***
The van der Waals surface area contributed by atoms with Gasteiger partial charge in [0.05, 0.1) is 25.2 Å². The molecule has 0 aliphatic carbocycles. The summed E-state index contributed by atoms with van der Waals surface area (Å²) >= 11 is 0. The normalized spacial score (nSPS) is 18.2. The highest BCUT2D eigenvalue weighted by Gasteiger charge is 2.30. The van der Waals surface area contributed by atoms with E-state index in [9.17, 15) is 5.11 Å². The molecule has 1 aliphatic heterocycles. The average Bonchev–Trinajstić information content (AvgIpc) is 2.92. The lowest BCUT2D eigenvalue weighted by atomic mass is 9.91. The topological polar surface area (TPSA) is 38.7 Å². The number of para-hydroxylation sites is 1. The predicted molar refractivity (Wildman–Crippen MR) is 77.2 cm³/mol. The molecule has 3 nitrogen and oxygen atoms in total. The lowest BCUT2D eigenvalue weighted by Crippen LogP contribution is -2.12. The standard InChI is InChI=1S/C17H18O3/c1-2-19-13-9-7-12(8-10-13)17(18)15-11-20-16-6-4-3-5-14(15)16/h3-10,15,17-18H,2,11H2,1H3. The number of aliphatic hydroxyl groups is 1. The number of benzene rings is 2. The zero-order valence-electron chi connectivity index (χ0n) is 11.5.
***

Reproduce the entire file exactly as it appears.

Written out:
The van der Waals surface area contributed by atoms with Gasteiger partial charge in [0.05, 0.1) is 25.2 Å². The molecule has 0 aliphatic carbocycles. The summed E-state index contributed by atoms with van der Waals surface area (Å²) >= 11 is 0. The normalized spacial score (nSPS) is 18.2. The highest BCUT2D eigenvalue weighted by Gasteiger charge is 2.30. The van der Waals surface area contributed by atoms with E-state index in [9.17, 15) is 5.11 Å². The molecule has 1 aliphatic heterocycles. The average Bonchev–Trinajstić information content (AvgIpc) is 2.92. The lowest BCUT2D eigenvalue weighted by atomic mass is 9.91. The topological polar surface area (TPSA) is 38.7 Å². The number of para-hydroxylation sites is 1. The predicted molar refractivity (Wildman–Crippen MR) is 77.2 cm³/mol. The molecule has 3 nitrogen and oxygen atoms in total. The lowest BCUT2D eigenvalue weighted by Crippen LogP contribution is -2.12. The standard InChI is InChI=1S/C17H18O3/c1-2-19-13-9-7-12(8-10-13)17(18)15-11-20-16-6-4-3-5-14(15)16/h3-10,15,17-18H,2,11H2,1H3. The number of aliphatic hydroxyl groups is 1. The number of benzene rings is 2. The zero-order valence-electron chi connectivity index (χ0n) is 11.5.